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Itchiness Sure Can Get Under Your Skin


Getting under your skin usually refers to irritating someone. Nothing is more irritating than itchy skin.



Would you agree?



It can keep you awake at night, or distract you from being able to do routine tasks. It makes you want to scratch!



Sometimes it can be accompanied by a rash or other visible skin irritation, but your skin can also look normal.



Also referred to as pruritus, there are many common suggestions when itch is a constant.



You'll typically hear advice such as stay hydrated, moisturize your skin, use mild soaps and detergents.



You have probably been told to take an oatmeal bath, or increase dietary fats.



If you have itchy skin you’ve likely tried all of these things.



Here's the kicker: if histamine or mast cells are involved, then those suggestions usually don’t work.



Solutions on offer



The next step suggested by your medical team will typically involve a topical cortisone cream. It works brilliantly to manage itch, but at a cost. Read our recent blog on eczema if you haven’t already to find out what cortisone does to your skin.



Antihistamines can block histamine binding, which can help control itch. If your itch responds to antihistamines, then that is clear sign that histamine is involved.





Dig a little deeper


We invite you to get to the root of things, figure out what is driving the symptoms.



Start by reducing your overall histamine load; it's an important step. Clearing histamine is important too. Think of it as you would a sink. We wrote a blog post on this a while back. How big is your sink? And is it working properly?



When your sink overflows, that's when the symptoms show up. Eczema = sink overflow. So figure out why your sink is overflowing in the first place! Is it that your tap is forever dripping in your sink? Can you turn it off at all? Or maybe, is it that the plug at the bottom that isn't draining properly?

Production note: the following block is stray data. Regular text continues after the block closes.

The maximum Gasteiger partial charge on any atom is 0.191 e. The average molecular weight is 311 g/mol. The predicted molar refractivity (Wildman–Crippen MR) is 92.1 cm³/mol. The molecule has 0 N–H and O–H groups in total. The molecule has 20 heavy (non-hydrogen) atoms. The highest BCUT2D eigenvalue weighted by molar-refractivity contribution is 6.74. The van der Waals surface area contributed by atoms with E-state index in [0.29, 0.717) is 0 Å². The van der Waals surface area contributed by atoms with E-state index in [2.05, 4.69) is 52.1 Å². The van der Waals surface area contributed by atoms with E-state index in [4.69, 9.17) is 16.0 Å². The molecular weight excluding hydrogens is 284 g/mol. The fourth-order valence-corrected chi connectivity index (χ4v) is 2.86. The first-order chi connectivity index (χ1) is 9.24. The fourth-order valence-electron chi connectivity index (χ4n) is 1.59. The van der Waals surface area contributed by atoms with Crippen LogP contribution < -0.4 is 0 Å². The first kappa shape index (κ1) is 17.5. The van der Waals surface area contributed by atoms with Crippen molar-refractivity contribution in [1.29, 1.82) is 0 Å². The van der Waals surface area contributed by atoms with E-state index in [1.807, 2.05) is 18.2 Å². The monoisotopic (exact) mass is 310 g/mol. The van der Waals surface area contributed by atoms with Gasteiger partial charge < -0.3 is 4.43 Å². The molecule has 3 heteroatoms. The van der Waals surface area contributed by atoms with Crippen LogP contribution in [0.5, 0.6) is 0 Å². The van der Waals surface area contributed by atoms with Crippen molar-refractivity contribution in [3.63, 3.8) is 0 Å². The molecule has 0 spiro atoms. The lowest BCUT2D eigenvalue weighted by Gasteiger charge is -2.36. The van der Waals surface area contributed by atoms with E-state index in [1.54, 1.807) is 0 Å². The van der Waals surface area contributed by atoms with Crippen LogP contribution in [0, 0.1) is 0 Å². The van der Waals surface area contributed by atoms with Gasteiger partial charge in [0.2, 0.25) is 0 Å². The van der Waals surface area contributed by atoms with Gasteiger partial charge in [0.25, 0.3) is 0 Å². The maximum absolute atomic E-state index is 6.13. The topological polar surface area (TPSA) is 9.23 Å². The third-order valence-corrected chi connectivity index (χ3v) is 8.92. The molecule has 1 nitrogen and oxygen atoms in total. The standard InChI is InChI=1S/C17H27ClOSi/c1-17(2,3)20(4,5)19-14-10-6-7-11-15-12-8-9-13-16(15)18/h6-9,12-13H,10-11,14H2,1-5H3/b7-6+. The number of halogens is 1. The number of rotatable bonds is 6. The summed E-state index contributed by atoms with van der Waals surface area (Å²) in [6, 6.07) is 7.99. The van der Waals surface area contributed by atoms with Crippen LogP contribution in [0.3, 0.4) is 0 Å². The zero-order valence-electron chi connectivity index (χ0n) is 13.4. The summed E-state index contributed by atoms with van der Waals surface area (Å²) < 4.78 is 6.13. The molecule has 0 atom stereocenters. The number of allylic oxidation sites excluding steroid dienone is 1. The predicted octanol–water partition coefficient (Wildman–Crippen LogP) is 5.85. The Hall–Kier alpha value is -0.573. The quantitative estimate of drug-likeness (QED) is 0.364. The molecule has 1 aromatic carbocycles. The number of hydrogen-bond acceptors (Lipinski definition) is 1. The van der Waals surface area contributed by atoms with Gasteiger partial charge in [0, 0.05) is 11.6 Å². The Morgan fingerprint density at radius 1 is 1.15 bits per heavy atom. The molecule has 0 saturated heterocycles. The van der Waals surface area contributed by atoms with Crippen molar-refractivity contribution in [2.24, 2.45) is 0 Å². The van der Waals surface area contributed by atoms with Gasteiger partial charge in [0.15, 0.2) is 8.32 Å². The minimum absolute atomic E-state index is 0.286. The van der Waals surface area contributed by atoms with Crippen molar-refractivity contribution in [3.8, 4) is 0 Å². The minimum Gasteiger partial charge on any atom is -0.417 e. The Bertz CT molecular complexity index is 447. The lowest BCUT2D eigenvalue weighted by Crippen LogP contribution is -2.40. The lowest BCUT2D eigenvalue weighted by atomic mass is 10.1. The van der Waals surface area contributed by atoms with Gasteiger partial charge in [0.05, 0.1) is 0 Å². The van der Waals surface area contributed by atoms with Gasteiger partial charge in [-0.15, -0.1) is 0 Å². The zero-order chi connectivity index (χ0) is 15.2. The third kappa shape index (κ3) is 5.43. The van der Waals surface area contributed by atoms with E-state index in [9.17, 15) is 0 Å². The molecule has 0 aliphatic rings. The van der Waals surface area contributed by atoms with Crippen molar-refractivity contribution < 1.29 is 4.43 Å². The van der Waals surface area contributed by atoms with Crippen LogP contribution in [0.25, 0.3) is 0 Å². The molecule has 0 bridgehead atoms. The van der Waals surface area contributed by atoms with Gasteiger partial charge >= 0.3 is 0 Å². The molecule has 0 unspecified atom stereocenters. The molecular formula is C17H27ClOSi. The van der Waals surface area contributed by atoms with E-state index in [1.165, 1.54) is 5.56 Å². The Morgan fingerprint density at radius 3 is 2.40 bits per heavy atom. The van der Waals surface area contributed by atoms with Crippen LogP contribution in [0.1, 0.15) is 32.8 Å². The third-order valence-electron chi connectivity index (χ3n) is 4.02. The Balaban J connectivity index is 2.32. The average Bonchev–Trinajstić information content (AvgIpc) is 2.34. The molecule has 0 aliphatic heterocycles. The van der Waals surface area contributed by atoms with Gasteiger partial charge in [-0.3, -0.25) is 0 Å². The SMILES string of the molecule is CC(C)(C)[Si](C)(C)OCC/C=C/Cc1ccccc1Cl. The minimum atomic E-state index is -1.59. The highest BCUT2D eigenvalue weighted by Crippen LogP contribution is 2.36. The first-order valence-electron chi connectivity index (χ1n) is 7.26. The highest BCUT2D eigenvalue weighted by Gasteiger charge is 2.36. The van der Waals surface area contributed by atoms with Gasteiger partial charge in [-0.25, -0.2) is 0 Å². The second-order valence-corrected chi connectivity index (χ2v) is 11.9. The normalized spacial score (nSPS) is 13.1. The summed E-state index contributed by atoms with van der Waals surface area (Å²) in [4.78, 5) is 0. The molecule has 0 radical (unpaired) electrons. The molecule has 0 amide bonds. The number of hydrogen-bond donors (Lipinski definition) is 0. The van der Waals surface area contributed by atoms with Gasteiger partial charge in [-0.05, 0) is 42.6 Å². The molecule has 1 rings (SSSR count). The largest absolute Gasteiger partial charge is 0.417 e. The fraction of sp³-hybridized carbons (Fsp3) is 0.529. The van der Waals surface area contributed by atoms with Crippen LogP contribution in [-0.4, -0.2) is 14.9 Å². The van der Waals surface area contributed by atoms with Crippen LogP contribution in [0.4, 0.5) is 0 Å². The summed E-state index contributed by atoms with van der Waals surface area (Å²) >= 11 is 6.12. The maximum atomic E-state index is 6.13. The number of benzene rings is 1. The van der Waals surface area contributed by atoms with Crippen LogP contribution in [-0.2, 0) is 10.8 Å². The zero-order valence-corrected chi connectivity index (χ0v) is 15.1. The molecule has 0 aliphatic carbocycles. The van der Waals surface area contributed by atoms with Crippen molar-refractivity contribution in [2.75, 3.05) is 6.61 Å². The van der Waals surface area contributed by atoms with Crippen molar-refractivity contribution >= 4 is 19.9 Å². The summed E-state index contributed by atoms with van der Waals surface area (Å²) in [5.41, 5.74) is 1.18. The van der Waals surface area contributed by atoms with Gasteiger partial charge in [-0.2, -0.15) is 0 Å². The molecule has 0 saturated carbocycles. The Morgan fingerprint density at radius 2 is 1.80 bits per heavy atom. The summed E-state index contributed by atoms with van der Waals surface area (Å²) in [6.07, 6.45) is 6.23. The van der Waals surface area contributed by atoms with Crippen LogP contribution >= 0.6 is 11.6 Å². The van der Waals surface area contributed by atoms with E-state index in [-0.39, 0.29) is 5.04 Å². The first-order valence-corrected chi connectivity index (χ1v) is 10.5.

Or is it a combination of the two? This is where working with a trusted practitioner can be of service.



Itch accompanied by eczema or hives


If your itch is accompanied by eczema or hives, then be sure to read our recent blogs on the subjects for some additional tips and insights. The tips shared there will also be of benefit when chronic itchy skin is in the picture.



In our upcoming book, Tracey shares her story of how she used tube socks to manage her itchiness. Have you pre-ordered your copy yet?



Don't knock it til you've tried it...





Long-term itch can also be a sign of other health conditions on the go, so always discuss your symptoms with your doctor first.



Know this: itchy skin is one of those ways your body is letting you know something is up. Get it checked out, do a bit of digging to figure out what's at the root of it all, and start putting some of these practical pieces shared here in our blog and on social media in place to help alleviate the itch.




 

Want a concrete list of steps you can start putting in place for yourself if itchy skin is a constant in your life?



You just missed our most recent free Histamine Connection class on skin. But we'll be doing another one soon. Check out our next live class here, or join our Online Community. A recorded version of our Histamine Connection Master Class is available on demand in there! (Join the Online Community at no cost here.)



We share 3 tips to get started, and 3 food and nutrient ideas so you can start reducing potential water coming in to your sink. When you reduce the incoming water, you start to reduce the overflow! When you reduce the overflow, you reduce the itchy skin and other symptoms. Who doesn't want that?

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